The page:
Re: Latin 1 is NOT superset of ASCII "Daniel W. Connolly" <firstname.lastname@example.org>
Date: Thu, 16 Jun 94 13:37:27 EDT
From: "Daniel W. Connolly" <email@example.com>
To: Multiple recipients of list <firstname.lastname@example.org>
Subject: Re: Latin 1 is NOT superset of ASCII
X-Listprocessor-Version: 6.0c -- ListProcessor by Anastasios Kotsikonas
X-Comment: HTML Implementation Group
In message <email@example.com.COM>, Murray Maloney writes:
>To allay my concerns and to be very precise about what character
>sets and encodings are valid within HTML and WWW, I suggest that
>we refer only to ISO standards such as ISO 646, ISO 8859/1, and
I agree... I gather you're responding to my use of "ASCII" in my
description. It was meant only as a hint to my readers here.
We can't count on names like "ISO 646" meaning anythin to the
readers of the HTML specification. On the other hand, we can't use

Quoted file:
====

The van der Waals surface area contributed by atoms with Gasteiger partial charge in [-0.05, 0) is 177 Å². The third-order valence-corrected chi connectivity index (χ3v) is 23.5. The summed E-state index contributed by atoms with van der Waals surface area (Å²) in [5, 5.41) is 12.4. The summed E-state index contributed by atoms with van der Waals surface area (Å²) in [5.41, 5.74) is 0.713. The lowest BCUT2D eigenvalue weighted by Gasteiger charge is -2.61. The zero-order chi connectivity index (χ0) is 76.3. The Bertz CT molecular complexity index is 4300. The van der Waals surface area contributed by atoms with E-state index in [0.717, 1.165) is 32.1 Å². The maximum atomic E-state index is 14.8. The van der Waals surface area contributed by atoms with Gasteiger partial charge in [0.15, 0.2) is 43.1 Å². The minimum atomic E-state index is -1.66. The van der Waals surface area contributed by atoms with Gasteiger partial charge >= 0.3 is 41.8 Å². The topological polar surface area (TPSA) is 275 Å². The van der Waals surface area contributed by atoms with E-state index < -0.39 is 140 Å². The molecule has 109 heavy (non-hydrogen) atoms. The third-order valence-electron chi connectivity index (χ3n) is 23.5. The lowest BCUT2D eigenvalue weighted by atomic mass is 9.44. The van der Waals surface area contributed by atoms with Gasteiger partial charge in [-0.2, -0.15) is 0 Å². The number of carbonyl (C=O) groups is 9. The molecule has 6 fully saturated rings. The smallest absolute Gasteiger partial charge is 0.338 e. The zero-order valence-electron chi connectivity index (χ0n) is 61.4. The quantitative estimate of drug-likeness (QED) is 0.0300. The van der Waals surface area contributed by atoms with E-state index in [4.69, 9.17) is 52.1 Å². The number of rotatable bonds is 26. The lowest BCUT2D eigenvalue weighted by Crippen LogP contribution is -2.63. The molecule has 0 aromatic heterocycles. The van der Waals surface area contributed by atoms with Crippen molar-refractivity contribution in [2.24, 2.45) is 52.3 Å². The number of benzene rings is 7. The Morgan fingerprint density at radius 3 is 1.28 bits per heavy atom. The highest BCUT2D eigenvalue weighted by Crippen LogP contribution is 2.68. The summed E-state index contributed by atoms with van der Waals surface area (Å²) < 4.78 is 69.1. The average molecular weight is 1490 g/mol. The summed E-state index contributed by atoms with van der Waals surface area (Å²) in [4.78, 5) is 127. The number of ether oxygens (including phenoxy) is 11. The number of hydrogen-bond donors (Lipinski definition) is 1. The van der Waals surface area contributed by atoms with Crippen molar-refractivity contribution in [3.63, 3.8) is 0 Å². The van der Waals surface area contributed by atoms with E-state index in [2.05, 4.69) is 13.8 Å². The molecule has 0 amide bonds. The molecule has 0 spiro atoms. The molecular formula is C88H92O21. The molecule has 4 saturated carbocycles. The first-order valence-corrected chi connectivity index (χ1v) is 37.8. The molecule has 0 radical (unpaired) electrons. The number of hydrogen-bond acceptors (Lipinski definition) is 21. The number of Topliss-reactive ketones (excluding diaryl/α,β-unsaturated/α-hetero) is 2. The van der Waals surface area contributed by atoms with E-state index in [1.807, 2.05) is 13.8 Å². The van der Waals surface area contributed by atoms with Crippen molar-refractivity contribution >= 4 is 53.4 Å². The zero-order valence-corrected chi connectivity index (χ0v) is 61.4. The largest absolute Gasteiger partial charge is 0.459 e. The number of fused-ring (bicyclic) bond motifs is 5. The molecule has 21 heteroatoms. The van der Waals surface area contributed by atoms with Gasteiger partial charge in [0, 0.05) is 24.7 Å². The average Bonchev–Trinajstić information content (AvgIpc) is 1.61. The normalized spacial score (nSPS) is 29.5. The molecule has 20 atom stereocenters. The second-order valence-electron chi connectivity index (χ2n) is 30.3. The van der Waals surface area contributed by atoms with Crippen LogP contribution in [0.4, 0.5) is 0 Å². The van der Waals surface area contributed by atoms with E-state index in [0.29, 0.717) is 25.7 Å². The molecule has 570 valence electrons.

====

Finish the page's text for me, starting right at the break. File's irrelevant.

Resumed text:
the term "ASCII" because it has no widely agreed-upon meaning.
There is a term used in the IETF community for the 7-bit character
set used in internet mail and such: it's US-ASCII.
I agree that HTML should be specified in terms of ISO character sets,
but we should include some informative language that explains what
those beasts are relative to US-ASCII.
We will be safest if we do not rely on external definitions of ISO 646
and such, but rather call out each character code and give its
meaning, both in the SGML declaration and in the prose of the spec.
I meant to describe current practice in terms of character codes with
my little table. I'll leave it to Mr. Maloney to come up with the